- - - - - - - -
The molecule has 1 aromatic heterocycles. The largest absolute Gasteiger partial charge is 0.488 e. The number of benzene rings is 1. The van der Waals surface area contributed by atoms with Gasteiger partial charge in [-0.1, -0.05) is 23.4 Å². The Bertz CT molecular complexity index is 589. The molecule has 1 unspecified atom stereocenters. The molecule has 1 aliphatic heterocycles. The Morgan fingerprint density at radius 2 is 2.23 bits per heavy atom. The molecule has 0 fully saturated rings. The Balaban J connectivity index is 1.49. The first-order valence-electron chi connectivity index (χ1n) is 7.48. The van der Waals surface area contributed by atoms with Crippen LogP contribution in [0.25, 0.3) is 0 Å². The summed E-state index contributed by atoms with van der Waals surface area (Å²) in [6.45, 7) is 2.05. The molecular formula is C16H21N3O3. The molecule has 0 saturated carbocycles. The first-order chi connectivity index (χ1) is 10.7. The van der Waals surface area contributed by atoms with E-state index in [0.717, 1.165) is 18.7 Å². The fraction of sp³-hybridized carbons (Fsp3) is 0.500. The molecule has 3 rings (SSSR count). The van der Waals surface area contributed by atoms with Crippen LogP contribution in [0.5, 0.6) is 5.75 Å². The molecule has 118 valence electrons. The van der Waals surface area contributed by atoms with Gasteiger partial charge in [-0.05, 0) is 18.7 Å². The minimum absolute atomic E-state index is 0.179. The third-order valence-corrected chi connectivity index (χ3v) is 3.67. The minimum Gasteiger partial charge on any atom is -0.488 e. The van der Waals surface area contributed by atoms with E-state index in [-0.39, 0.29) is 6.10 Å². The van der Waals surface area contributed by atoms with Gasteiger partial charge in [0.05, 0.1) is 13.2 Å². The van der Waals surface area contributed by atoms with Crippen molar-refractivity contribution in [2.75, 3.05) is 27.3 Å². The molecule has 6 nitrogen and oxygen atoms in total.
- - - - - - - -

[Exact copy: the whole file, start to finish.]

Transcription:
The molecule has 1 aromatic heterocycles. The largest absolute Gasteiger partial charge is 0.488 e. The number of benzene rings is 1. The van der Waals surface area contributed by atoms with Gasteiger partial charge in [-0.1, -0.05) is 23.4 Å². The Bertz CT molecular complexity index is 589. The molecule has 1 unspecified atom stereocenters. The molecule has 1 aliphatic heterocycles. The Morgan fingerprint density at radius 2 is 2.23 bits per heavy atom. The molecule has 0 fully saturated rings. The Balaban J connectivity index is 1.49. The first-order valence-electron chi connectivity index (χ1n) is 7.48. The van der Waals surface area contributed by atoms with Crippen LogP contribution in [0.25, 0.3) is 0 Å². The summed E-state index contributed by atoms with van der Waals surface area (Å²) in [6.45, 7) is 2.05. The molecular formula is C16H21N3O3. The molecule has 0 saturated carbocycles. The first-order chi connectivity index (χ1) is 10.7. The van der Waals surface area contributed by atoms with E-state index in [0.717, 1.165) is 18.7 Å². The fraction of sp³-hybridized carbons (Fsp3) is 0.500. The molecule has 3 rings (SSSR count). The van der Waals surface area contributed by atoms with Crippen LogP contribution in [0.5, 0.6) is 5.75 Å². The molecule has 118 valence electrons. The van der Waals surface area contributed by atoms with Gasteiger partial charge in [-0.05, 0) is 18.7 Å². The minimum absolute atomic E-state index is 0.179. The third-order valence-corrected chi connectivity index (χ3v) is 3.67. The minimum Gasteiger partial charge on any atom is -0.488 e. The van der Waals surface area contributed by atoms with E-state index in [-0.39, 0.29) is 6.10 Å². The van der Waals surface area contributed by atoms with Gasteiger partial charge in [0.05, 0.1) is 13.2 Å². The van der Waals surface area contributed by atoms with Crippen molar-refractivity contribution in [2.75, 3.05) is 27.3 Å². The molecule has 6 nitrogen and oxygen atoms in total.